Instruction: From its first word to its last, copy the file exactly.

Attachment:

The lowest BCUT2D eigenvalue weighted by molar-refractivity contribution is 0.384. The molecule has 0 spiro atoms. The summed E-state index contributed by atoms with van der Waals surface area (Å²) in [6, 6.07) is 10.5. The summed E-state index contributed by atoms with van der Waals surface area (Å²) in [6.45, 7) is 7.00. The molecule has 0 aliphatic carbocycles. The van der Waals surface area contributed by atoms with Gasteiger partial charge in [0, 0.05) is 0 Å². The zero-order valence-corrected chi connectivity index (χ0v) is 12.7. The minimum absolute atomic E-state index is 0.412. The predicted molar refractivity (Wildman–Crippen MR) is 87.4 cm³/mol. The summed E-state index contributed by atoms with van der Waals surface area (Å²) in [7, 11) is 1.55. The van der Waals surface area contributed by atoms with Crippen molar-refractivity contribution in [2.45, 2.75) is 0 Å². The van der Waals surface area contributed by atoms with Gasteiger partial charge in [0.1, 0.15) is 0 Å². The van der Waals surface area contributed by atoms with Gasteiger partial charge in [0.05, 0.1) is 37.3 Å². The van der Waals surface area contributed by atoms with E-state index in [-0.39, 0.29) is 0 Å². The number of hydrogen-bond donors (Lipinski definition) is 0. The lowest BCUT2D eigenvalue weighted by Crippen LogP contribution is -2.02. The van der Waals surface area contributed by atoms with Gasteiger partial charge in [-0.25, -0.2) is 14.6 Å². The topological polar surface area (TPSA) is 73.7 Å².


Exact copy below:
The lowest BCUT2D eigenvalue weighted by molar-refractivity contribution is 0.384. The molecule has 0 spiro atoms. The summed E-state index contributed by atoms with van der Waals surface area (Å²) in [6, 6.07) is 10.5. The summed E-state index contributed by atoms with van der Waals surface area (Å²) in [6.45, 7) is 7.00. The molecule has 0 aliphatic carbocycles. The van der Waals surface area contributed by atoms with Gasteiger partial charge in [0, 0.05) is 0 Å². The zero-order valence-corrected chi connectivity index (χ0v) is 12.7. The minimum absolute atomic E-state index is 0.412. The predicted molar refractivity (Wildman–Crippen MR) is 87.4 cm³/mol. The summed E-state index contributed by atoms with van der Waals surface area (Å²) in [7, 11) is 1.55. The van der Waals surface area contributed by atoms with Crippen molar-refractivity contribution in [2.45, 2.75) is 0 Å². The van der Waals surface area contributed by atoms with Gasteiger partial charge in [0.1, 0.15) is 0 Å². The van der Waals surface area contributed by atoms with Gasteiger partial charge in [0.05, 0.1) is 37.3 Å². The van der Waals surface area contributed by atoms with E-state index in [-0.39, 0.29) is 0 Å². The number of hydrogen-bond donors (Lipinski definition) is 0. The lowest BCUT2D eigenvalue weighted by Crippen LogP contribution is -2.02. The van der Waals surface area contributed by atoms with Gasteiger partial charge in [-0.25, -0.2) is 14.6 Å². The topological polar surface area (TPSA) is 73.7 Å².